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From despair to common hopes: community practices for troubled times

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Charles Rojzman , Novella Keith, published the 23 February 2011.

The Need

  • Why are we developing this project?

This book brings to American and English-speaking audiences a body of work that has achieved international prominence but, with a few notable exceptions (e.g. Rojzman, 1999a, 1999b), has not appeared in English to date. This work, the theory and practice of transformational social therapy (TST), has been developed and practiced extensively over the past twenty years by the first author, Charles Rojzman, and more recently by his students. Drawing from the fields of depth and social psychology, group therapy, democratic theory, and action research, TST has developed a systematic, theory-based practice that is designed to bridge the social divisions that are becoming a part of life in Western democracies. As societies become multicultural and multiethnic, as people increasingly live their lives in segregated enclaves, and as complexity grows, we must look for practices that help us collaborate to address our common problems, whether at work, in schools, neighborhoods and civil society. It is not a matter of fixing poor or violent people and poor or violent communities: we live in an interdependent world in which we all mutually influence one another. Segregated communities are a problem whether their inhabitants are rich or poor.

TST brings to the table people who are divided by prejudices, hierarchies, silencing, hate and violence; the practice develops relationships, engenders self-reflection, and welcomes the expression of emotions and conflicting constructions of problems. Participants thus hear and share seldom-revealed information that supports collective understandings of problems and their possible solutions. Moving from other-blame and powerlessness to the assumption of shared responsibility, group members become democratic actors who are motivated to work together on problems that cause them distress, in organizations and communities. The practice has enabled cooperation among groups whose social bonds had been severed through the structural violence of segregation and social inequalities in a number of difficult settings, including war-torn and violent communities world-wide (Rojzman, 1999; Rojzman & Rojzman, 2006). TST projects have involved policemen, community groups, and young offenders; teachers, students, parents, and community workers; civil society groups; warring ethnic groups; labor unions, and others. Examples of results include the following. In St.Denis, a poor town at the outskirts of Paris, where TST groups had been formed involving policemen and community members, the riots that engulfed other similar districts in November 2005 didn’t happen. Relationships established between police and community members were activated when the riots exploded, and both parties initiated protective actions together. In another community, where the TST process identified a lack of jobs for youth as a major need, some 5,000 jobs were created over a relatively short period following the intervention.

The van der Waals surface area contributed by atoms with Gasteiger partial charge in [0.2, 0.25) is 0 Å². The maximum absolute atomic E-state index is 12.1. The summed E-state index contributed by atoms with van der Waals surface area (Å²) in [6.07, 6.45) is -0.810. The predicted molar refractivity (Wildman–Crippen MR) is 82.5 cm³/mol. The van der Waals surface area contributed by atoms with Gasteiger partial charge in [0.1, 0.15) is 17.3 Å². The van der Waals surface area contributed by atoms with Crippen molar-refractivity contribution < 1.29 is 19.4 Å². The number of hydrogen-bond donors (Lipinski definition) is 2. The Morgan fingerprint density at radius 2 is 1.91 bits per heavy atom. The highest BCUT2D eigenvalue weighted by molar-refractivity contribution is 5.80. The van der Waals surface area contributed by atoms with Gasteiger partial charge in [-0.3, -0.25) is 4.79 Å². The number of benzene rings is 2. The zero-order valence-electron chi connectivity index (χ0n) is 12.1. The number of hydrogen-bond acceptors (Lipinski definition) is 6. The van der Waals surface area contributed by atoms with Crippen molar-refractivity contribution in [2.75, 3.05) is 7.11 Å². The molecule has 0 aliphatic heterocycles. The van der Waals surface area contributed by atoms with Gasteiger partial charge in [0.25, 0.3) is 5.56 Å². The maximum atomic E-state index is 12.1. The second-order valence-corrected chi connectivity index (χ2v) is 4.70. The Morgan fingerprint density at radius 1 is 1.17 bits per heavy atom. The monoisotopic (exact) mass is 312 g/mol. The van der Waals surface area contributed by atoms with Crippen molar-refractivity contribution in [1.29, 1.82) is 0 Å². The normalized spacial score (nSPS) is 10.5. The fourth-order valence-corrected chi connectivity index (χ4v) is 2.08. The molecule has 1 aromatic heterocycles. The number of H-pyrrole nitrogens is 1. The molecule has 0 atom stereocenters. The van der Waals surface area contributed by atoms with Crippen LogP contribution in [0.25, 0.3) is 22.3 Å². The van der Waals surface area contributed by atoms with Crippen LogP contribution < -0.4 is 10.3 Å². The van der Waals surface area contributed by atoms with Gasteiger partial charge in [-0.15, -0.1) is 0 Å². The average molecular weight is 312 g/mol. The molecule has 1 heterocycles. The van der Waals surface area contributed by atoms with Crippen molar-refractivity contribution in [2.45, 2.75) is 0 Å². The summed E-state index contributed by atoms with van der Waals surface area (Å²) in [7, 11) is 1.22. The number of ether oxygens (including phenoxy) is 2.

• Why do people need help on this topic at this time?

It is well documented that the instant communications, far-flung connections, increased exchanges and vast population movements that characterize our global age are accompanied by more violence as well as more interdependence (Morris and Gimpel, 2007). Renowned political scientist, Robert Putnam, remarked in a 2006 lecture that “one of the most important challenges facing modern societies, and at the same time one of our most significant opportunities, is the increase in ethnic and social heterogeneity in virtually all advanced countries” (Putnam, 2007, 137. Also see Giddens, 1998). Yet, as many have also reported (see Sandel, 1996; Hirst and Bader, 2001; Putnam and Feldstein, 2003; Pettigrew, 2008), social heterogeneity often erodes social trust, sense of community, and participation in civic life. We are urgently called to work together at the very time that our divisions dampen our hope, constrict our will, and prevent us from sharing our knowledge and acting in consort. To promote and maintain healthy democracies, organizations and communities, in which citizens, workers, and neighbors respect and thrive on diversity, we need to tap into and turn to constructive use those emotional and political energies that now find outlets in apathy, incivility, destructive ideologies, isolation, and social selfishness.

  • How does our book meet this need?